Last edited:

Trafficat

Well-Known Member
discrimination against minors obviously only applies in certain situations
Yes. And this is one of them.

Just like drivers always say "I don't have to pick up service dogs because I'm allergic" until they get their permits taken away for violating service dog rules. People always like to imagine exceptions to the laws that don't exist.

People are free to think discrimination against minors only applies to circumstances they agree with. I however, choose to go with what the actual law says rather than what I feel the law should say.

NRS 706A said:
2.  A driver shall not discriminate against a passenger or potential passenger on account of national origin, religion, age, disability, sex, race, color, sexual orientation or gender identity or expression.
See this thread here for more discussion on this topic: https://uberpeople.net/threads/suspended-deactivated-for-asking-id.312065/page-10#post-4769479

We can beat the horse all day, but what it boils down to largely is drivers who don't even live in Nevada beating a dead horse about how it could not possibly be true that any state could possibly think a person under the age of 18 should have a need for public transportation services, and people making odd diversions into laws that discriminate against minors for alcohol etc., when the SCOPE of this law only applies to rideshare drivers, although similar laws in Nevada make it so that people under the age of 18 can ride other forms of transportation.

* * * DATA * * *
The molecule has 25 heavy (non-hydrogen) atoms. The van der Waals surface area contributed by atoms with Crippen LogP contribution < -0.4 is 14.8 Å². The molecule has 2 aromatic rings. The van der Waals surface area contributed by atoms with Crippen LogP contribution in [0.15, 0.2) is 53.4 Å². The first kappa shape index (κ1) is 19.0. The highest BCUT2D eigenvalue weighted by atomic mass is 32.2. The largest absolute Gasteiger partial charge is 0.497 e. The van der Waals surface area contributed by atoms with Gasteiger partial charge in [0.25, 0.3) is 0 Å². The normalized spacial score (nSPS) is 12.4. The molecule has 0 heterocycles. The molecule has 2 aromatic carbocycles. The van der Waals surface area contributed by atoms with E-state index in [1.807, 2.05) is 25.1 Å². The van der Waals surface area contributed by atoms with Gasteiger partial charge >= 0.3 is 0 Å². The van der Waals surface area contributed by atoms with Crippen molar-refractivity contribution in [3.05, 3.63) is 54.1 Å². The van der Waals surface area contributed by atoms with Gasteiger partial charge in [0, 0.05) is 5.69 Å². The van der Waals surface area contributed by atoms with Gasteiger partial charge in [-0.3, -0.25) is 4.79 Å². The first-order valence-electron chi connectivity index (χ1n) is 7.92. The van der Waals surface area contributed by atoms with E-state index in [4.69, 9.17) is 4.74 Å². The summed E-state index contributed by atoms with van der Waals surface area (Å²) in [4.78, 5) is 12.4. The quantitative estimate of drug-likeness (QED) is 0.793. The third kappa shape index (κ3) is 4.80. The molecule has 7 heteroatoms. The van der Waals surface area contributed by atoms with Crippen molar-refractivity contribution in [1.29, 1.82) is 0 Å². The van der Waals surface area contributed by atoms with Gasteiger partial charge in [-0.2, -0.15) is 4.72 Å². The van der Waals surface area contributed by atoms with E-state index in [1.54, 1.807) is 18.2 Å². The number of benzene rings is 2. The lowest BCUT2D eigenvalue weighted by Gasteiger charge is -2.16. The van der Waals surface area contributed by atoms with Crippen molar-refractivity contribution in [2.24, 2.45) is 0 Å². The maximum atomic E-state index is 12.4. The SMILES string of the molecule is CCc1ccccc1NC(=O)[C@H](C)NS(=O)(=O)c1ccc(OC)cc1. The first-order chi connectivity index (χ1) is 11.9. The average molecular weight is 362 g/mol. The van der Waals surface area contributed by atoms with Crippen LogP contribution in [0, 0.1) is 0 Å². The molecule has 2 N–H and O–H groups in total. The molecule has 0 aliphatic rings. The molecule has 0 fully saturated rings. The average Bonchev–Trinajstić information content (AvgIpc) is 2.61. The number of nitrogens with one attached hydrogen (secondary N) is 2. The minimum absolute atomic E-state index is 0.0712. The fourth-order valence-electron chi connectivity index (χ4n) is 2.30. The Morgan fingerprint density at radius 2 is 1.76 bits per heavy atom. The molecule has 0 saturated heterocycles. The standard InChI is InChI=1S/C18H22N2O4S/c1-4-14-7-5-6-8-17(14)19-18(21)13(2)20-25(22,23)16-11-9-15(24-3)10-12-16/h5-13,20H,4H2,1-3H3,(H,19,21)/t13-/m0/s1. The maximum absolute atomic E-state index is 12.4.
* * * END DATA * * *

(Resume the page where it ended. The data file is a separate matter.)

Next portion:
I think that's one of the biggest problems that people have understanding laws is understanding that laws have scope. This state law doesn't apply to bars, or drinking or machinegun ownership or voting. This law has nothing to do with employment. This law only says that a driver shall not discriminate against a passenger based on certain factors, and age is one of them.